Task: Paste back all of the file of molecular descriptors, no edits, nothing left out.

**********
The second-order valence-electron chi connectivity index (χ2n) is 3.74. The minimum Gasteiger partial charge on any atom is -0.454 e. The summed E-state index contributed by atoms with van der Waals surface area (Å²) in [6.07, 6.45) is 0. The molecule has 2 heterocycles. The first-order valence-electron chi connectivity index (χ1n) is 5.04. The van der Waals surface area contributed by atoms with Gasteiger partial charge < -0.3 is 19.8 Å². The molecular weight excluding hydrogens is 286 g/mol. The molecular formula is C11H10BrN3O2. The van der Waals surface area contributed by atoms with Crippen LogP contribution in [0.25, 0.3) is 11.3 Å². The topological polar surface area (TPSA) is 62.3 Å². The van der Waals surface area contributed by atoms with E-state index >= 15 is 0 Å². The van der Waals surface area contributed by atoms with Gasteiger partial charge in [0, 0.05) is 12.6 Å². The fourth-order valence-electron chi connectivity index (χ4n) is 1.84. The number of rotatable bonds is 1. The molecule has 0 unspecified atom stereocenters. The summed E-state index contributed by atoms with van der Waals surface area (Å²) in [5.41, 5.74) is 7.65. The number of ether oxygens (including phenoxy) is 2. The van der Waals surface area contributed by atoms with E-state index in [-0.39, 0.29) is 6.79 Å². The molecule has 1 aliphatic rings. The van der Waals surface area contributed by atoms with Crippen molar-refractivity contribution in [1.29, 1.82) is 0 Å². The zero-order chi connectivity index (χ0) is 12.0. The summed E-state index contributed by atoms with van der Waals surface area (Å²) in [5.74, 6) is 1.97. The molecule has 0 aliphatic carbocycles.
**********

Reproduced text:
The second-order valence-electron chi connectivity index (χ2n) is 3.74. The minimum Gasteiger partial charge on any atom is -0.454 e. The summed E-state index contributed by atoms with van der Waals surface area (Å²) in [6.07, 6.45) is 0. The molecule has 2 heterocycles. The first-order valence-electron chi connectivity index (χ1n) is 5.04. The van der Waals surface area contributed by atoms with Gasteiger partial charge < -0.3 is 19.8 Å². The molecular weight excluding hydrogens is 286 g/mol. The molecular formula is C11H10BrN3O2. The van der Waals surface area contributed by atoms with Crippen LogP contribution in [0.25, 0.3) is 11.3 Å². The topological polar surface area (TPSA) is 62.3 Å². The van der Waals surface area contributed by atoms with E-state index >= 15 is 0 Å². The van der Waals surface area contributed by atoms with Gasteiger partial charge in [0, 0.05) is 12.6 Å². The fourth-order valence-electron chi connectivity index (χ4n) is 1.84. The number of rotatable bonds is 1. The molecule has 0 unspecified atom stereocenters. The summed E-state index contributed by atoms with van der Waals surface area (Å²) in [5.41, 5.74) is 7.65. The number of ether oxygens (including phenoxy) is 2. The van der Waals surface area contributed by atoms with E-state index in [-0.39, 0.29) is 6.79 Å². The molecule has 1 aliphatic rings. The van der Waals surface area contributed by atoms with Crippen molar-refractivity contribution in [1.29, 1.82) is 0 Å². The zero-order chi connectivity index (χ0) is 12.0. The summed E-state index contributed by atoms with van der Waals surface area (Å²) in [5.74, 6) is 1.97. The molecule has 0 aliphatic carbocycles.